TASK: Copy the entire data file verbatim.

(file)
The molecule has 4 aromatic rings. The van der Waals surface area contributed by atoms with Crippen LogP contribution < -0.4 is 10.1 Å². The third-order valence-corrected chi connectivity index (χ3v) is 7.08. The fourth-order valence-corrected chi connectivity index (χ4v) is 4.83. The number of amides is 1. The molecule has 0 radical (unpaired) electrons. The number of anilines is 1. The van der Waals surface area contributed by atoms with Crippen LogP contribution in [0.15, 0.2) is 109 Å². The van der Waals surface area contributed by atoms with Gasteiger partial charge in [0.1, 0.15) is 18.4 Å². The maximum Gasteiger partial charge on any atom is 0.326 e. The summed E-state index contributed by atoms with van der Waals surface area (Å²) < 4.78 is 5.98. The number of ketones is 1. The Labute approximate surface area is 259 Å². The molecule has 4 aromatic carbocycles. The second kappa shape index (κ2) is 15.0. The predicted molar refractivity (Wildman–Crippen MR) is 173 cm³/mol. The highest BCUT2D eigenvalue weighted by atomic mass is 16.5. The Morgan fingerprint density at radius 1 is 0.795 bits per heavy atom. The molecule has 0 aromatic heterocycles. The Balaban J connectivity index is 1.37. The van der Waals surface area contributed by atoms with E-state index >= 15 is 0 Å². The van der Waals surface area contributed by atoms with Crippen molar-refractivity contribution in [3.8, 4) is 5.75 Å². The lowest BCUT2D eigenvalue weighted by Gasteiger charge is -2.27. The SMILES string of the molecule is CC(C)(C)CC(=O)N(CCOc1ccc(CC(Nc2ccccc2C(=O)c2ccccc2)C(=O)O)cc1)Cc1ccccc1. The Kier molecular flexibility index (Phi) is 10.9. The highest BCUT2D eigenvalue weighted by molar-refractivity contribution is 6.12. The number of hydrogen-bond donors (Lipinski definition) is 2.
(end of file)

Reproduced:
The molecule has 4 aromatic rings. The van der Waals surface area contributed by atoms with Crippen LogP contribution < -0.4 is 10.1 Å². The third-order valence-corrected chi connectivity index (χ3v) is 7.08. The fourth-order valence-corrected chi connectivity index (χ4v) is 4.83. The number of amides is 1. The molecule has 0 radical (unpaired) electrons. The number of anilines is 1. The van der Waals surface area contributed by atoms with Crippen LogP contribution in [0.15, 0.2) is 109 Å². The van der Waals surface area contributed by atoms with Gasteiger partial charge in [0.1, 0.15) is 18.4 Å². The maximum Gasteiger partial charge on any atom is 0.326 e. The summed E-state index contributed by atoms with van der Waals surface area (Å²) < 4.78 is 5.98. The number of ketones is 1. The Labute approximate surface area is 259 Å². The molecule has 4 aromatic carbocycles. The second kappa shape index (κ2) is 15.0. The predicted molar refractivity (Wildman–Crippen MR) is 173 cm³/mol. The highest BCUT2D eigenvalue weighted by atomic mass is 16.5. The Morgan fingerprint density at radius 1 is 0.795 bits per heavy atom. The molecule has 0 aromatic heterocycles. The Balaban J connectivity index is 1.37. The van der Waals surface area contributed by atoms with E-state index >= 15 is 0 Å². The van der Waals surface area contributed by atoms with Crippen molar-refractivity contribution in [3.8, 4) is 5.75 Å². The lowest BCUT2D eigenvalue weighted by Gasteiger charge is -2.27. The SMILES string of the molecule is CC(C)(C)CC(=O)N(CCOc1ccc(CC(Nc2ccccc2C(=O)c2ccccc2)C(=O)O)cc1)Cc1ccccc1. The Kier molecular flexibility index (Phi) is 10.9. The highest BCUT2D eigenvalue weighted by molar-refractivity contribution is 6.12. The number of hydrogen-bond donors (Lipinski definition) is 2.